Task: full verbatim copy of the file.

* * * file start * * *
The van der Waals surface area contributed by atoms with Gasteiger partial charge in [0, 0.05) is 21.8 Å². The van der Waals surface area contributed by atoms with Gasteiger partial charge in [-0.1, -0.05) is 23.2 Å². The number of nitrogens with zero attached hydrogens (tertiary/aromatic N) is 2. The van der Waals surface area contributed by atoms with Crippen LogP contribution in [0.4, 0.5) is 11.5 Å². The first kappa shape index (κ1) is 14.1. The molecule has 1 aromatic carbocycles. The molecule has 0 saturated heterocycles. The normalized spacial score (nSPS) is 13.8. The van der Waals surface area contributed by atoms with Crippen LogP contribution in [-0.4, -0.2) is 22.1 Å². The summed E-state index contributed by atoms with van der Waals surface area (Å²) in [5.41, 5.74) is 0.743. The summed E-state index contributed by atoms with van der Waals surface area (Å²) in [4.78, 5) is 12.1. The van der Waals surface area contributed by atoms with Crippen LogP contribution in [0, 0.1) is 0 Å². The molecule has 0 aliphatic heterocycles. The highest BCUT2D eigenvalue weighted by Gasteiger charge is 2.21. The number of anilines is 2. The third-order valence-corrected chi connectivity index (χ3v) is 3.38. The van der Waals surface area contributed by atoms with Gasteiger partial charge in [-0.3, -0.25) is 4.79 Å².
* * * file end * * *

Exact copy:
The van der Waals surface area contributed by atoms with Gasteiger partial charge in [0, 0.05) is 21.8 Å². The van der Waals surface area contributed by atoms with Gasteiger partial charge in [-0.1, -0.05) is 23.2 Å². The number of nitrogens with zero attached hydrogens (tertiary/aromatic N) is 2. The van der Waals surface area contributed by atoms with Crippen LogP contribution in [0.4, 0.5) is 11.5 Å². The first kappa shape index (κ1) is 14.1. The molecule has 1 aromatic carbocycles. The molecule has 0 saturated heterocycles. The normalized spacial score (nSPS) is 13.8. The van der Waals surface area contributed by atoms with Crippen LogP contribution in [-0.4, -0.2) is 22.1 Å². The summed E-state index contributed by atoms with van der Waals surface area (Å²) in [5.41, 5.74) is 0.743. The summed E-state index contributed by atoms with van der Waals surface area (Å²) in [4.78, 5) is 12.1. The van der Waals surface area contributed by atoms with Crippen LogP contribution in [0, 0.1) is 0 Å². The molecule has 0 aliphatic heterocycles. The highest BCUT2D eigenvalue weighted by Gasteiger charge is 2.21. The number of anilines is 2. The third-order valence-corrected chi connectivity index (χ3v) is 3.38. The van der Waals surface area contributed by atoms with Gasteiger partial charge in [-0.3, -0.25) is 4.79 Å².